Thereafter, by means of a sterilized wire loop, the test organism was streaked together with the two quality control organisms (Klebsiella pneumoniae ATCC® BAA-1705-modified hodge test (MHT) positive and K. pneumoniae ATCC® BAA-1706-MHT negative) in a straight line out from the edge of the Ertapenem disc. The plates were then incubated at 37°C for 24 h. Positivity for carbapenem was inferred when there is the appearance of a clover leaf type indentation or flattening at the intersection of the test organism and E. coli ATCC 25922 within the zone of inhibition of the carbapenem susceptibility disc as described by Anderson and recommended by CLSI.[3],[4] K. pneumoniae ATCC® BAA-1705-MHT positive and K. pneumoniae ATCC® BAA-1706-MHT negative were used as positive and negative controls for MHT, respectively.[3]

Ethical considerations

Ethical clearance was obtained from the institutional review board of UMTH, Maiduguri, Nigeria.


  Results Top


The sociodemographics of the participants are as shown in [Table 1]. A total of 99 (44%) of the patients were adults of more than 25 years old while 122 (54.2%) were males with a male:female ratio of 1:1.8. The Kanuri race was the most predominant tribe of the patients representing 58 (25.8%) while 124 (55.1%) of the participants reside in rural area. A total of 63 (28%) of the patients had the primary level of education while 86 (38.2%) were self-employed.
Table 1: Sociodemographic characteristics of the participants (N = 225)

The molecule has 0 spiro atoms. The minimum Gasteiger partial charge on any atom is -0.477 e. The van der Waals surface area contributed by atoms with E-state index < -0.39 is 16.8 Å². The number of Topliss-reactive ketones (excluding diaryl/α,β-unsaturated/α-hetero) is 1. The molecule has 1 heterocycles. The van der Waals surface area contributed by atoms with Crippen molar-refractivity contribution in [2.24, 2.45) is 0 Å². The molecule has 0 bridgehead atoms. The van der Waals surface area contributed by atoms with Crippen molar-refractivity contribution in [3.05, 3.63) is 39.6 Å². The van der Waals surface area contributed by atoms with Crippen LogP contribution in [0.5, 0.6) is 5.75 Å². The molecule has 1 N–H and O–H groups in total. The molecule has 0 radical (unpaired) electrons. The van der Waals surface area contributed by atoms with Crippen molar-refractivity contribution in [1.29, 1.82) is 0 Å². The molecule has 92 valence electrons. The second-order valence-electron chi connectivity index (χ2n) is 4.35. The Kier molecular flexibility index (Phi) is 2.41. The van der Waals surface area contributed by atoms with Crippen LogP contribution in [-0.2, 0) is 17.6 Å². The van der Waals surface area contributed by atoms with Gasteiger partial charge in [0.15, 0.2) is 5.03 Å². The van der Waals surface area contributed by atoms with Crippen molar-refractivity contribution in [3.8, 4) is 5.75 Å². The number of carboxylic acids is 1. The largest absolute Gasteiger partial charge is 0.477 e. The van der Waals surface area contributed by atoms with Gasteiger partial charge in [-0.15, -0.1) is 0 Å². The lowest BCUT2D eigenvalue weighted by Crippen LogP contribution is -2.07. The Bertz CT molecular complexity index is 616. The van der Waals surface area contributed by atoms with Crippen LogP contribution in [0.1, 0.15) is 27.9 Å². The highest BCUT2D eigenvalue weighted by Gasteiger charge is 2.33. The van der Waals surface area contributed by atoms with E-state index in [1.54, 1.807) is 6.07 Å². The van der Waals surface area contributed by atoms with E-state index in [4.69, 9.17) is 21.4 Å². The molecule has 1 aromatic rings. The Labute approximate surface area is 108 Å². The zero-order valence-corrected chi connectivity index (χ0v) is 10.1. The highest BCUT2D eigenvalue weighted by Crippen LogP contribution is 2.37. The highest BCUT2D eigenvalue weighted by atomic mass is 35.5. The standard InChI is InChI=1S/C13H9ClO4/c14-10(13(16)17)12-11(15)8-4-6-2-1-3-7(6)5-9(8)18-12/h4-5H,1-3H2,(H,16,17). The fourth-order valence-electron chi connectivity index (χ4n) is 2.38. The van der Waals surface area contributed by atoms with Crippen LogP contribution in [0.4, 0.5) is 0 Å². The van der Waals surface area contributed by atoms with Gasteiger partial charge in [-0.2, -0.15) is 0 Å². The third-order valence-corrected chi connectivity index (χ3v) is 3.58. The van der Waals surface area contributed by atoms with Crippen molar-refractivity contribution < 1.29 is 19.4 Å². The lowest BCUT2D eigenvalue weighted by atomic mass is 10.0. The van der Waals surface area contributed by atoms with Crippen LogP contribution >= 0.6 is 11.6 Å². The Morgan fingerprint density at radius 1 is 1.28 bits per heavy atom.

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A total of 225 species of Enterobacteriaceae were isolated during the study period. This is summarized in [Table 2]. K. pneumoniae has the highest proportion of 73 (32.4%) followed closely by E. coli with 61 (27.1%) while Citrobacter sedlakii has the least proportion of 2 (0.9%). Majority of the species of Enterobacteriaceae were obtained from the patients in medical ward with 75 (33.3%) and this was followed closely by surgical ward with 69 (30.7%). This is shown in [Figure 1].
Figure 1: Distribution of the cases based on ward of admission

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Table 2: Distribution of the various species of Enterobacteriaceae isolated

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The specimens from where the various organisms were isolated were as shown in [Table 3]. A total of 115 (51.1%) clinical isolates of Enterobacteriaceae were obtained from urine, 45 (20.0%) from blood specimen, 31 (13.8%) from swabs, 21 (9.3%) from sputum, and 13 (5.8%) from cerebrospinal fluid [Table 4]. [Table 4] shows the carbapenem susceptibility from the three different methods.
Table 3: Distributions of the organisms isolated from different samples (N = 225)

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Table 4: Carbapenem susceptibility status using the three different methods